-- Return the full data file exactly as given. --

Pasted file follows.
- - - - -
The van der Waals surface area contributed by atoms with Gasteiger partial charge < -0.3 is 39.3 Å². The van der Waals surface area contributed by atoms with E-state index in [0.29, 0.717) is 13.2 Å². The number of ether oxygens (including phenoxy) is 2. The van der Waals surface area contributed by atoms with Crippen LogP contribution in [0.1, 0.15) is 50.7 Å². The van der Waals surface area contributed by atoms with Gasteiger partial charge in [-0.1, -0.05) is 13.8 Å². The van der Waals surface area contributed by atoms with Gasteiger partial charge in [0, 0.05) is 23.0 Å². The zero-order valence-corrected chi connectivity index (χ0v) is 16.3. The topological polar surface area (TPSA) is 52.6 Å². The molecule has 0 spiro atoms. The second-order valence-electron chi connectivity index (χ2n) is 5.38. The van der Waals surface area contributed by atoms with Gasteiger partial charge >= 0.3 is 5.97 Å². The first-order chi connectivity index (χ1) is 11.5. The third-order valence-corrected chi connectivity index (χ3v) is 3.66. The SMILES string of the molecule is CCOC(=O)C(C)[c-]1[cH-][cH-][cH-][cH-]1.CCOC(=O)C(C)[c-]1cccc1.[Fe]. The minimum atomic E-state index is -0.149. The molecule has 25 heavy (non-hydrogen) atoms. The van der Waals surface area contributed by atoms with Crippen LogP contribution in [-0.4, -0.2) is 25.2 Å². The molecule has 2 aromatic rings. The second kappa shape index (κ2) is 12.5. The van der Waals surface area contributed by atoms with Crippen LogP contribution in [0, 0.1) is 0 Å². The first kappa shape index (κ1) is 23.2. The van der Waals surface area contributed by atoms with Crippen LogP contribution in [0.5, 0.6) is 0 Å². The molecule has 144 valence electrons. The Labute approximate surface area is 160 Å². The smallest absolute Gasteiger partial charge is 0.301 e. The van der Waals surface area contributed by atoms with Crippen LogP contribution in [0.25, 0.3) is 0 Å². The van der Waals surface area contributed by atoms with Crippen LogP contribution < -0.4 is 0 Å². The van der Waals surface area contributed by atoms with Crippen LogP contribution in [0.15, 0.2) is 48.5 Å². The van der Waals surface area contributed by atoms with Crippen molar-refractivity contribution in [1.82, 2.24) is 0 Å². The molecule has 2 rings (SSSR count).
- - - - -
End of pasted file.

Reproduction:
The van der Waals surface area contributed by atoms with Gasteiger partial charge < -0.3 is 39.3 Å². The van der Waals surface area contributed by atoms with E-state index in [0.29, 0.717) is 13.2 Å². The number of ether oxygens (including phenoxy) is 2. The van der Waals surface area contributed by atoms with Crippen LogP contribution in [0.1, 0.15) is 50.7 Å². The van der Waals surface area contributed by atoms with Gasteiger partial charge in [-0.1, -0.05) is 13.8 Å². The van der Waals surface area contributed by atoms with Gasteiger partial charge in [0, 0.05) is 23.0 Å². The zero-order valence-corrected chi connectivity index (χ0v) is 16.3. The topological polar surface area (TPSA) is 52.6 Å². The molecule has 0 spiro atoms. The second-order valence-electron chi connectivity index (χ2n) is 5.38. The van der Waals surface area contributed by atoms with Gasteiger partial charge >= 0.3 is 5.97 Å². The first-order chi connectivity index (χ1) is 11.5. The third-order valence-corrected chi connectivity index (χ3v) is 3.66. The SMILES string of the molecule is CCOC(=O)C(C)[c-]1[cH-][cH-][cH-][cH-]1.CCOC(=O)C(C)[c-]1cccc1.[Fe]. The minimum atomic E-state index is -0.149. The molecule has 25 heavy (non-hydrogen) atoms. The van der Waals surface area contributed by atoms with Crippen LogP contribution in [-0.4, -0.2) is 25.2 Å². The molecule has 2 aromatic rings. The second kappa shape index (κ2) is 12.5. The van der Waals surface area contributed by atoms with Crippen LogP contribution in [0, 0.1) is 0 Å². The first kappa shape index (κ1) is 23.2. The van der Waals surface area contributed by atoms with Crippen LogP contribution in [0.5, 0.6) is 0 Å². The molecule has 144 valence electrons. The Labute approximate surface area is 160 Å². The smallest absolute Gasteiger partial charge is 0.301 e. The van der Waals surface area contributed by atoms with Crippen LogP contribution in [0.25, 0.3) is 0 Å². The van der Waals surface area contributed by atoms with Crippen LogP contribution < -0.4 is 0 Å². The van der Waals surface area contributed by atoms with Crippen LogP contribution in [0.15, 0.2) is 48.5 Å². The van der Waals surface area contributed by atoms with Crippen molar-refractivity contribution in [1.82, 2.24) is 0 Å². The molecule has 2 rings (SSSR count).